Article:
Whisky is produced in Scotland and in Canada; in contrast, whiskey is produced in Ireland and in the United States. The basic difference is that Scotch whisky is distilled twice, Irish whiskey three times, although it is not quite so dogmatic. Irish whiskey also lacks a smoky taste, because peat is not used to dry the barley. Even though, albeit exceptionally, it is possible to find a whiskey in Ireland with smoky flavours. However, what is 100% true, is the fact that Irish whiskey comes from Ireland or Northern Ireland and Scottish whisky has its homeland an island on, in Scotland.

How to choose the right single malt? 

It’s best to ask an expert, in a bar or in a shop that specialises in single malts. To start with a little bit of advice – don’t make a decision according to the price, rather choose according to the age. In the case of the price, the higher is not necessarily the better; likewise a low price doesn’t necessarily mean poor quality. A guide for making the correct choice is the fact that the whisky was bottled in Scotland, and also that the names of the whisky and the distillery are the same on the label.

Where to go for single malt whisky? 

Anonymous Bar, Michalská 12, Prague 1

Bugsy’s Bar, Pařížská 10, Prague 1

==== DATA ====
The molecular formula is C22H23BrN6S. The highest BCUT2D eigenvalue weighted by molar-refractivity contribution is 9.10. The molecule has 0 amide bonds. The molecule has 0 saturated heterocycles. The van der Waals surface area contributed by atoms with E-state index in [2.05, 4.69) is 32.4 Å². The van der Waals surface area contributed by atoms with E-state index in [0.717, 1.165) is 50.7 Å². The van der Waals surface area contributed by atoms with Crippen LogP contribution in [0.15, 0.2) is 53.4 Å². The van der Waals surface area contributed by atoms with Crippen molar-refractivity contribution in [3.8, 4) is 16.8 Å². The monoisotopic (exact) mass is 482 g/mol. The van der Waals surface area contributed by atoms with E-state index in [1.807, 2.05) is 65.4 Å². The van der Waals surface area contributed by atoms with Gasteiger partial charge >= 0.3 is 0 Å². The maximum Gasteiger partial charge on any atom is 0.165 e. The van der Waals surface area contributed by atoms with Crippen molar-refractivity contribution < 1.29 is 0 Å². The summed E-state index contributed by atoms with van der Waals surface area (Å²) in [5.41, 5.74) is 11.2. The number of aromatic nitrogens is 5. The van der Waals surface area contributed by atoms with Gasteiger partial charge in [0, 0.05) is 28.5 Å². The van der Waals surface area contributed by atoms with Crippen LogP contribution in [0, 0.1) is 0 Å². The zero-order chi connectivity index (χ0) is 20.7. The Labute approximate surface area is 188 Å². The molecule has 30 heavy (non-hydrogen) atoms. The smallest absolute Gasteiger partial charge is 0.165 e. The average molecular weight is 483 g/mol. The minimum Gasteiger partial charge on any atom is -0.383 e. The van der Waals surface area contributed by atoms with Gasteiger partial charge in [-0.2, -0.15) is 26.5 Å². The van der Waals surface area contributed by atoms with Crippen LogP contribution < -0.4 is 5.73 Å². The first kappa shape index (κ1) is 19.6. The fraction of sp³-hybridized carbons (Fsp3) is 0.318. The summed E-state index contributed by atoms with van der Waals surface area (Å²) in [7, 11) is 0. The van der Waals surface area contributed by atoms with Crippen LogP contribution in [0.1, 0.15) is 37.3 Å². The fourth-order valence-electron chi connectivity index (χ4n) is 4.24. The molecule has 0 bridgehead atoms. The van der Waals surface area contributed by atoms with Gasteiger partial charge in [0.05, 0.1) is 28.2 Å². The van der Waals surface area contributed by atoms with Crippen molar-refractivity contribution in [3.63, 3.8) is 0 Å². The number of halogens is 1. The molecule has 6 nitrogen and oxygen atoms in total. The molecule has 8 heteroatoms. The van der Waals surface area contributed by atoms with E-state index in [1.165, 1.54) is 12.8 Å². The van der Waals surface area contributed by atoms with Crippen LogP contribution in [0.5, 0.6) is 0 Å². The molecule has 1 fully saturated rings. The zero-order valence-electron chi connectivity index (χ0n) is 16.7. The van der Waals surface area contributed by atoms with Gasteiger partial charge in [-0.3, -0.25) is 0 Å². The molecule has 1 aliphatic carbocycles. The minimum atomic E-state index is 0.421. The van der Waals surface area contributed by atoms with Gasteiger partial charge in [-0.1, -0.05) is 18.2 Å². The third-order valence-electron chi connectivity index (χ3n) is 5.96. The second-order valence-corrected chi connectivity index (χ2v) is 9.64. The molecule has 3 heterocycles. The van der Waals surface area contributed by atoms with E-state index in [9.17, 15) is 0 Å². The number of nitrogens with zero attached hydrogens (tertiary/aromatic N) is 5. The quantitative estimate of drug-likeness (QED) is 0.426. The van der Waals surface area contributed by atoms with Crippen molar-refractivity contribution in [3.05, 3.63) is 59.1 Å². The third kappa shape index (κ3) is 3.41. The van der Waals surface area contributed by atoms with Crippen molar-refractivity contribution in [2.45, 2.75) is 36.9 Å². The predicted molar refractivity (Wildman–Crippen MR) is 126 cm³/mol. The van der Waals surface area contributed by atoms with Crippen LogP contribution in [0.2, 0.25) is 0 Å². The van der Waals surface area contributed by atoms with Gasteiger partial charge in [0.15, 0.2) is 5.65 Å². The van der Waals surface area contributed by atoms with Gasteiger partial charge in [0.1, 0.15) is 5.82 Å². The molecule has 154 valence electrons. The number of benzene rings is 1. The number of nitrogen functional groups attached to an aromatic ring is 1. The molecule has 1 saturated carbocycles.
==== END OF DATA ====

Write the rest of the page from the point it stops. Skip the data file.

George and Dragon Prague, Old Town Square 606/11, Prague 1

Čili Bar, Kožná 499/8, Prague 1

K.U.Bar.Lounge, Rytířská 13, Prague 1

Bar Bar Restaurant, Všehrdova 17, Prague 1

GrooveBar, Voršilská 6, Prague 1


According to the World Whiskies Awards 2014 the following are some of the best Scotch whiskies:

– Tobermory 15

It comes from the Scottish island of Mull. It matures in old sherry barrels. On top of the whisky it also smells of figs, orange marmalade and smoke.

Price: 71 euros


– Aberfeldy 21

It comes from the Scottish county of Perthshire. It has a smell like heather honey, vanilla and burnt wood.

Price: 85 euros


– Glenkinchie 12

It comes from the East Lothian area of Scotland, which is on the borders of Scotland. It has a fruity and spicy scent supplemented with vanilla.

Price: 27 euros


– The Glenlivet XXV

It comes from the Scottish area of Banffshire. It has a fruity smell reminiscent of oranges, pineapple and candied fruits as well as sherry.

Price: 278 euros


 1.  Preparation

Barley turns into malt by soaking in water and within about three weeks it sprouts, it is dried and reheated.


2.  Mashing

The cooked grain and barley is added to hot water. It turns into a liquid mash.


3.  Fermentation

Yeast is added and transforms the sugar into alcohol. After three to four days it gives rise to a fluid that is about ten percent alcohol.


4.  Distillation

The liquid is heated up to the point where the alcohol evaporates, but the water doesn’t form steam. The alcohol is collected in a special container.


5.  Maturation

Adding water dilutes the whisky to the optimal concentration of alcohol. The whisky is poured into wooden barrels and sealed so it can mature.


6.  Bottling

The resulting whisky is poured into glass bottles, which do not affect its taste.